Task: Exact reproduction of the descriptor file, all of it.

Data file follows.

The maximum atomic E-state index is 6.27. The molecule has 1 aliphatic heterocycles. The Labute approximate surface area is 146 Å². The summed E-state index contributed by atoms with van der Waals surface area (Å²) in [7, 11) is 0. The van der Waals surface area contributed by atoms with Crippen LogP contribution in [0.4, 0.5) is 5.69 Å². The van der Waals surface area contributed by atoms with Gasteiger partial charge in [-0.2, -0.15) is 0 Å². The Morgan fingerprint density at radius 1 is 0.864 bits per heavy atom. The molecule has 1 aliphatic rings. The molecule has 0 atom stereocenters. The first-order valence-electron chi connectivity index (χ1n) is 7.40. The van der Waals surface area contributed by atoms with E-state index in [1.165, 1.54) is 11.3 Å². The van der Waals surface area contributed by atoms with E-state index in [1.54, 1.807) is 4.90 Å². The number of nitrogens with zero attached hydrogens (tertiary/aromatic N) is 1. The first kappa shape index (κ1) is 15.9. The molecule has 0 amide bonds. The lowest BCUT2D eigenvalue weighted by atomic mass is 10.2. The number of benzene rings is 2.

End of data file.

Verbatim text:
The maximum atomic E-state index is 6.27. The molecule has 1 aliphatic heterocycles. The Labute approximate surface area is 146 Å². The summed E-state index contributed by atoms with van der Waals surface area (Å²) in [7, 11) is 0. The van der Waals surface area contributed by atoms with Crippen LogP contribution in [0.4, 0.5) is 5.69 Å². The van der Waals surface area contributed by atoms with Gasteiger partial charge in [-0.2, -0.15) is 0 Å². The Morgan fingerprint density at radius 1 is 0.864 bits per heavy atom. The molecule has 1 aliphatic rings. The molecule has 0 atom stereocenters. The first-order valence-electron chi connectivity index (χ1n) is 7.40. The van der Waals surface area contributed by atoms with E-state index in [1.165, 1.54) is 11.3 Å². The van der Waals surface area contributed by atoms with E-state index in [1.54, 1.807) is 4.90 Å². The number of nitrogens with zero attached hydrogens (tertiary/aromatic N) is 1. The first kappa shape index (κ1) is 15.9. The molecule has 0 amide bonds. The lowest BCUT2D eigenvalue weighted by atomic mass is 10.2. The number of benzene rings is 2.